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Clausen crosses the Atlantic on the Boston.64 It is possible that he "worked his passage as a member of the crew" (he bought a U.S. seaman's certificate in Stockholm). Once in New York City he renewed his German passport at the German consulate. He stayed, on orders, at the Lincoln Hotel (also Sorge's New York residence). While at the hotel Clausen supposedly received a call from a man named "Jones" who asked him if he needed money. Clausen refused the offer, and was unsure whether or not the man was "from the Soviet Embassy or a member of an Intelligence group." (D&S, p.163)
Kuusinen (aka "Ingrid") is told by "a fair-haired woman whom I did not know" that she had a message from "our friend the Doctor" (Sorge).65 She is told she was to leave for Moscow at once, but that Sorge wanted to speak with her first. She was to go to the flower shop at Roppongi market where a man would speak German to her and take her to Sorge. There she was met by Max Clausen who took Kuusinen to Sorge's apartment via taxi. Sorge told her that she would take the Trans-Siberian railway to Moscow where she would check-in to the Metropol Hotel and wait for further contact. Sorge gives her money for the journey. Max Clausen asks Kuusinen to request $20,000 for the Ring so that he can open a "Radio and electrical store in Yokohama, which would be excellent cover and also help pay his expenses." Once Kuusinen arrives in Moscow she is visited by Major Sirotkin of Department Four.66 Kuusinen tells him that she is "angry and disappointed" at being recalled so soon. Sirotkin tells her that it was thought she was in danger (possibly from internal/Russian threats), but that General Uritskii was to send her back to Japan, anyhow. Sirotkin also tells Kuusinen that it was thought that Sorge's reports were often vague and inaccurate. He continued: "Between ourselves, the place is in a state of confusion, and even the people at the top don't know what they want." A week into her stay in Moscow she meets with Uritskii and Sirotkin at Department Four headquarters. Uritskii tells her that she is to return to Tokyo, but that she is to avoid contact with Sorge, with whom Uritskii is "dissatisfied". When Kuusinen told Uritskii about Clausen's request for $20,000, Uritskii angrily exclaimed: "The rogues, they do nothing but drink and spend money. I shan't give them a single kopeck." Kuusinen is given no particular mission in Japan, but is told to cultivate contacts, and perhaps write a book about Japan, "describing the country and people in complimentary terms so as to improve [her] status with them." Also during her stay in Moscow she meets with her estranged husband, Otto Kuusinen. Otto, hearing of her activities in Japan, tells her that "one of these days you'll be arrested for espionage and condemned to death." Otto Kuusinen himself was intimately involved in the world of espionage. Otto, to some degree, pushed Aino into spy work, orchestrated her move to Tokyo, and had to be aware of the fate that awaited her in Moscow.67 (Kuusinen, pp.113, 115, 188-9)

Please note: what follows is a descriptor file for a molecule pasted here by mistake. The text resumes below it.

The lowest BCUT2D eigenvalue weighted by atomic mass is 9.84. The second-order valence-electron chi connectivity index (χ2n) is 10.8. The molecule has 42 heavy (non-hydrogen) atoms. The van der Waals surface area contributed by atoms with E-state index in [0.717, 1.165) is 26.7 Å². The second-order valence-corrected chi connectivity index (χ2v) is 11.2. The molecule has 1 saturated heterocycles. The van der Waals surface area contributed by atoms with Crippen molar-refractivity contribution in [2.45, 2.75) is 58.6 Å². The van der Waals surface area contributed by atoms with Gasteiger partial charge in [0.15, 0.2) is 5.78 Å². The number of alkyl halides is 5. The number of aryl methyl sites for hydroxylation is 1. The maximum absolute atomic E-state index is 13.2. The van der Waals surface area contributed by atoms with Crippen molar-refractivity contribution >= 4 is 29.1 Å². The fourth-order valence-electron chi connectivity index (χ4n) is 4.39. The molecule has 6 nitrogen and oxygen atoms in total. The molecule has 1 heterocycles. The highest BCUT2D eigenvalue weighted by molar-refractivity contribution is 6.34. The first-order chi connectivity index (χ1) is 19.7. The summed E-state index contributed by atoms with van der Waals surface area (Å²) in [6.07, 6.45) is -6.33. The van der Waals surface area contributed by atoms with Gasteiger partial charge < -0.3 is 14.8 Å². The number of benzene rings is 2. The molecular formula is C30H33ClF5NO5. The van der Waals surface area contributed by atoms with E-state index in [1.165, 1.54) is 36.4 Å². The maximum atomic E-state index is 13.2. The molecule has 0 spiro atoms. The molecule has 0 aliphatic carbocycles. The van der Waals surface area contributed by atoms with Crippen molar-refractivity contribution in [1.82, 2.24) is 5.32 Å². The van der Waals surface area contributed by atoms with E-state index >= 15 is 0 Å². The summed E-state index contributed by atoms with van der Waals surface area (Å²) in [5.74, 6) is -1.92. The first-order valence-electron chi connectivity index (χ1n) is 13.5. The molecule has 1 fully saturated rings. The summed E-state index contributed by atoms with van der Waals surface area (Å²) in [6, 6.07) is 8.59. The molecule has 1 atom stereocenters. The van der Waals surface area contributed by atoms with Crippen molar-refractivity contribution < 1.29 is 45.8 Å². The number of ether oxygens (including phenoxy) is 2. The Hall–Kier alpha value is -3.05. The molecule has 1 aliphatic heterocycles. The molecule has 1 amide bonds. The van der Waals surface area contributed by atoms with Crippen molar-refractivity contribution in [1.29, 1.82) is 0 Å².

64 Before Clausen crossed the Atlantic he stayed in Paris at the Hotel du Nord.
65 The identity of this "fair-haired" woman remains a mystery. She is also mentioned by Meissner.
66 Ironically, Kuusinen and Sirotkin later meet as prisoners in the Gulag.
67 There is a major problem with the timing of this story as Clausen did not arrive in Tokyo until November 28 of that same year. It is possible that Kuusinen, who wrote her memoirs over thirty years after the Sorge years confuses the dates, or confuses Bernhardt for Clausen. If it was Clausen that she recalls, then her meeting with Uritskii probably took place during her second visit to Tokyo in 1937. (See November 1937) For a description of Clausen's major business venture see Summer 1937.
Late 1935
Soviet Spy and American journalist John Sherman is recalled from his post in Tokyo because of his failure to establish any significant contacts or provide any intelligence. Sherman had been sent to Tokyo in September of 1934 to set up a "parallel apparatus" to the Sorge Ring. The entire operation was facilitated by the famed Whittaker Chambers who helped devise Sherman's cover - a news agency called American Feature Writers Syndicate (AFWS) that provided articles to American newspapers. After Sherman was recalled the AFWS was run by Barbara Wertheim (a non-Communist & non-spy) who "later achieved renown under her married name, Barbara Tuchman". 70 (Tanenhaus, p.100)
70 Sherman's operation was similar to Sorge's but never achieved the same success. Sherman had been assigned a Japanese assistant, an artist named Hideo Noda, who had earlier been a protégé of the great Mexican muralist Diego Rivera. It seems as if Sherman wasted most of his time playing handball - he had won the handball championship at the Tokyo YMCA. A Japanese researcher recently claimed to uncover this second spy ring based on "newly" released information in Moscow. Unfortunately, this seems to be disingenuous. Whittaker Chambers' Witness made mention of this ring almost 50 years ago. So much for these "secrets" from Russia's archives. (See also November 10, 1997)